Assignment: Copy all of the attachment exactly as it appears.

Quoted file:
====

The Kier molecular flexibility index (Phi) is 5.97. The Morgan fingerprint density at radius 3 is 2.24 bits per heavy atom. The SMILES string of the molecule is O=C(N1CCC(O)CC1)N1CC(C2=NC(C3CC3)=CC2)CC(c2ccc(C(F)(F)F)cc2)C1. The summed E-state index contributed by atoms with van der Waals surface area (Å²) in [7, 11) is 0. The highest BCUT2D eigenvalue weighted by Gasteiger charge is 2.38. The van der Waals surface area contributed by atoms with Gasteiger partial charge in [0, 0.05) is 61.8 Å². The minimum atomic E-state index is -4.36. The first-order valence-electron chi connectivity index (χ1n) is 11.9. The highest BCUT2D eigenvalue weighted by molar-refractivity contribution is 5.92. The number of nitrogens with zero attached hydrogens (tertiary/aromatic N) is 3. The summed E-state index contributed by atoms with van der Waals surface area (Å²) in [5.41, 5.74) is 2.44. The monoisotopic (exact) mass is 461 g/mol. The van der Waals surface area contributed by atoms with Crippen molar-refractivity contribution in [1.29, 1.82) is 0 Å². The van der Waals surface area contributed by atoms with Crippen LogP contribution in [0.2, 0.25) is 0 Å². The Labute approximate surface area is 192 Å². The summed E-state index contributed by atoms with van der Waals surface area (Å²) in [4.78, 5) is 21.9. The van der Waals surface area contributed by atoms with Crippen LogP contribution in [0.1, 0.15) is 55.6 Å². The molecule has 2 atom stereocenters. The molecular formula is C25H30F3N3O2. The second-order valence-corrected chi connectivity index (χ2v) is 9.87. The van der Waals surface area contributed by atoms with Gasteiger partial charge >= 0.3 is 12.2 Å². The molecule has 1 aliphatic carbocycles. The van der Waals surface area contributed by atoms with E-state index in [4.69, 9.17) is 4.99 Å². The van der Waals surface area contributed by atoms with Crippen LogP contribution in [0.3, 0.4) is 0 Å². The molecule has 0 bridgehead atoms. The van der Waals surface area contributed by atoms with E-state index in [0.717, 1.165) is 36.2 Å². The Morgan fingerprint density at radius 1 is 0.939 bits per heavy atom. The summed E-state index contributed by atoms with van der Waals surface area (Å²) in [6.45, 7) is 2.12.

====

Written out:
The Kier molecular flexibility index (Phi) is 5.97. The Morgan fingerprint density at radius 3 is 2.24 bits per heavy atom. The SMILES string of the molecule is O=C(N1CCC(O)CC1)N1CC(C2=NC(C3CC3)=CC2)CC(c2ccc(C(F)(F)F)cc2)C1. The summed E-state index contributed by atoms with van der Waals surface area (Å²) in [7, 11) is 0. The highest BCUT2D eigenvalue weighted by Gasteiger charge is 2.38. The van der Waals surface area contributed by atoms with Gasteiger partial charge in [0, 0.05) is 61.8 Å². The minimum atomic E-state index is -4.36. The first-order valence-electron chi connectivity index (χ1n) is 11.9. The highest BCUT2D eigenvalue weighted by molar-refractivity contribution is 5.92. The number of nitrogens with zero attached hydrogens (tertiary/aromatic N) is 3. The summed E-state index contributed by atoms with van der Waals surface area (Å²) in [5.41, 5.74) is 2.44. The monoisotopic (exact) mass is 461 g/mol. The van der Waals surface area contributed by atoms with Crippen molar-refractivity contribution in [1.29, 1.82) is 0 Å². The van der Waals surface area contributed by atoms with Crippen LogP contribution in [0.2, 0.25) is 0 Å². The Labute approximate surface area is 192 Å². The summed E-state index contributed by atoms with van der Waals surface area (Å²) in [4.78, 5) is 21.9. The van der Waals surface area contributed by atoms with Crippen LogP contribution in [0.1, 0.15) is 55.6 Å². The molecule has 2 atom stereocenters. The molecular formula is C25H30F3N3O2. The second-order valence-corrected chi connectivity index (χ2v) is 9.87. The van der Waals surface area contributed by atoms with Gasteiger partial charge >= 0.3 is 12.2 Å². The molecule has 1 aliphatic carbocycles. The van der Waals surface area contributed by atoms with E-state index in [4.69, 9.17) is 4.99 Å². The van der Waals surface area contributed by atoms with Crippen LogP contribution in [0.3, 0.4) is 0 Å². The molecule has 0 bridgehead atoms. The van der Waals surface area contributed by atoms with E-state index in [0.717, 1.165) is 36.2 Å². The Morgan fingerprint density at radius 1 is 0.939 bits per heavy atom. The summed E-state index contributed by atoms with van der Waals surface area (Å²) in [6.45, 7) is 2.12.